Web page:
Racism Is Still Part of the National Healthcare Debate

Updated on July 4, 2017
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With an impending Senate vote to determine the future of a healthcare bill that will leave 23 million more Americans without health care in the coming decade, it’s perhaps more important than ever to examine the racist implications that occupy such a bill. While The American Health Care Act will receive relentless scrutiny from Senate democrats, it’s important that those who may not be directly affected by the bill understand the great harm that comes with each version proposed- this issue will not go away. Make no mistake, the G.O.P. backed healthcare initiative seeks to revoke health insurance for America’s most vulnerable, killing thousands if passed. Simply put, racism is still a heavy factor in our healthcare system, it is a strong player in this proposed legislation, and both white and minority residents must take action.

A lack of coverage will no doubt affect Americans of all color, yet likely only the impoverished. While this is extremely catastrophic, it is crucial to discuss why some Americans are sicker than others to begin with. African Americans have the worst health outcomes out of any group in the U.S., and they have far greater health needs than white citizens. In particular, low-income, black inner-city residents face twice the environmental hazards that suburban dwellers face. Polluted air and water, crime and drugs are constants in inner-city areas. As a result, inner city residents suffer from hypertension, chronic bronchitis, emphysema and cancer ata 50% higher rate.

And while they often require greater health care, they seldom get it. Minorities face multiple barriers to health treatment: no closely located physicians, relocation and closing of inner-city hospitals, and discrimination in actual medical treatment all play a role here. While doctors can no longer refuse to treat patients due to color, their is nothing forcing them to remain close by. Since 1980, office-based physicians located in inner-cities have declined 45%, and this often coordinates with white flight. This results in a relocation of medical care, typically to a neighborhood hospital. However, since 2014, the number of hospitals in 52 major cities has fallen nearly 46%, mostly in poor black neighborhoods. And when they do eventually receive treatment, they wait longer than whites, are redirected to other hospitals, and are often given far less pain medication than their white counterparts.

When the Affordable Care Act (ObamaCare) went into effect, the rate of uninsured minorities was cut nearly in half. For the first time, we saw black children equally as likely to be insured as White children. Finally, Americans saw a real step toward equality. Yet, the currently proposed healthcare bill threatens to repeal all progress that has been made. This will without a doubt kill the poor, meaning it will by large kill minorities. Substantial cuts will be made to Medicaid, likely stripping 13.9 million African Americans of their coverage.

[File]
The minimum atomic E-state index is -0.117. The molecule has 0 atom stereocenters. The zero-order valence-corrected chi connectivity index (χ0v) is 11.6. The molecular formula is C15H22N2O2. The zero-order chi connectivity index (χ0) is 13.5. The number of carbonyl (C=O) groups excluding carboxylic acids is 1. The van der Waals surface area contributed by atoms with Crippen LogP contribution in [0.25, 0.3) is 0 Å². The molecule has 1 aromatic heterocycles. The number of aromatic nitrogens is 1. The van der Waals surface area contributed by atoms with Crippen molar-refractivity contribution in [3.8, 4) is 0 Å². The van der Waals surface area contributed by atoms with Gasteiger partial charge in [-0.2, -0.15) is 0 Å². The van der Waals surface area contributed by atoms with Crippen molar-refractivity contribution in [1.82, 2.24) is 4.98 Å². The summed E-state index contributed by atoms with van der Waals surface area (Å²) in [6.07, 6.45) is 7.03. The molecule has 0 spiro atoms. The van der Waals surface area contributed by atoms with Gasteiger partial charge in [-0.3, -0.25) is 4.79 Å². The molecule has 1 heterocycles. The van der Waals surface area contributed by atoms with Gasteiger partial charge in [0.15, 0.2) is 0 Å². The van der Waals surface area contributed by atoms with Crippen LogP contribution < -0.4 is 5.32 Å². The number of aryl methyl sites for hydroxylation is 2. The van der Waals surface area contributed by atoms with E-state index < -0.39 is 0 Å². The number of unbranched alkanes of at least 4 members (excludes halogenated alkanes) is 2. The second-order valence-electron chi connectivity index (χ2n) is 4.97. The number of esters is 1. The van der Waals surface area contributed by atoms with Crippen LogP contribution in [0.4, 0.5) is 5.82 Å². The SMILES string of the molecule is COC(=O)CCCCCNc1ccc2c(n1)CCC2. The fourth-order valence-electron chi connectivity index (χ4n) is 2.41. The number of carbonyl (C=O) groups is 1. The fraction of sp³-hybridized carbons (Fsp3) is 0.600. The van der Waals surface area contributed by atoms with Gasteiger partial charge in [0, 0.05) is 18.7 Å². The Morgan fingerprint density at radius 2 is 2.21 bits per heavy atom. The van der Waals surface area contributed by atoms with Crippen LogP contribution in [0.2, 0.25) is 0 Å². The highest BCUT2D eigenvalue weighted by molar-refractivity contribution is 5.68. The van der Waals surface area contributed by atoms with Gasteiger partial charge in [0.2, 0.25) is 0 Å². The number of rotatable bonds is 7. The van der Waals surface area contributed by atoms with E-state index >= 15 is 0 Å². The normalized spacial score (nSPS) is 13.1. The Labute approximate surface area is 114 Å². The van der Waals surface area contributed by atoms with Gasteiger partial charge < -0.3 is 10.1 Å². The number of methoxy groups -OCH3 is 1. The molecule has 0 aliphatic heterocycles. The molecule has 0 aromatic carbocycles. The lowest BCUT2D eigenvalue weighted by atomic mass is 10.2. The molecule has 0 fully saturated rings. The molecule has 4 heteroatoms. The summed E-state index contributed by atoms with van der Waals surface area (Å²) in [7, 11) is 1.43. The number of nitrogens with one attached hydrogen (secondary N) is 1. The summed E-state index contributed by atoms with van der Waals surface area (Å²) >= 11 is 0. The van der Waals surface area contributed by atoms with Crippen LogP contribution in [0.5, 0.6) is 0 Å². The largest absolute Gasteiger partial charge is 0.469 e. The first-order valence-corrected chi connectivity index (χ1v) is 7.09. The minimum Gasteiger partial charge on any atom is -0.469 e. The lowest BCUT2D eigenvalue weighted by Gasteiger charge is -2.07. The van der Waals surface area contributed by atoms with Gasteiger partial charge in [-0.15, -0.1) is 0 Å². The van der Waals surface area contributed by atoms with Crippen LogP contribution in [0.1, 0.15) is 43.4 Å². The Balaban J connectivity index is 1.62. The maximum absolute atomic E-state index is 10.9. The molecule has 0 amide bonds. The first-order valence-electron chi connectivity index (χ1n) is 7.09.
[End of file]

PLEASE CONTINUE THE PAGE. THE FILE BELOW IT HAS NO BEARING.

It is easy to blame the poor for being poor, and easy to blame their poor health on personal choices; yet, we can not look past the fact that we, the White majority, have adversely caused these health conditions. Through years of institutional discrimination we have pushed black residents into poor, inner-city environments, and we have turned our backs to the health hazards and the poverty which they are rooted in. For example, it’s simple to blame individual decisions for obesity, but we must recognize that this too is caused by poverty. Junk food is cheap, nutritional markets are scarce, and White citizens and politicians alike fail to care until it threatens their pockets.

This substantial history of institutional racism has driven us into a healthcare system riddled with racial disparities and bias in practice. Obama made real, concrete steps to correct this, and Trump now threatens to take them away. The only way to achieve equally healthy groups in this country is to dismantle the racism and poverty which are deeply entrenched in our norms and social structure. While this is something I think we will eventually accomplish, it is unrealistic to expect this now.

The damage to the African American community as a result of the G.O.P. healthcare bill is happening now. And although this bill may not affect you, it most certainly affects someone you know and the people of your community. It will strip the coverage of someone close to you, and could quite possibly result in a loss of life. As a White citizen you do not have to feel guilty, but you must recognize you have a voice that is unfortunately often heard above others.

While we can’t end racism tomorrow, we can move toward equality by stopping this bill- and continuing to stop the bills that will follow, until a bill rooted in equality for all is proposed. Will you stand with those who are less strong? Will you help those within your community who need it most? If you would like to call to your representative, but are unsure who that is, you can simply enter your zip code. Or, better yet, sign this petition to block the bill. The time to act is now- a health system built to impoverish and discriminate against the few can not stand if we do.


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    • wpcooper profile image

      Finn Liam Cooper 

      14 months ago from Los Angeles

      some good ideas here....would like to see it expanded and add some statistics for effect and to support your premises

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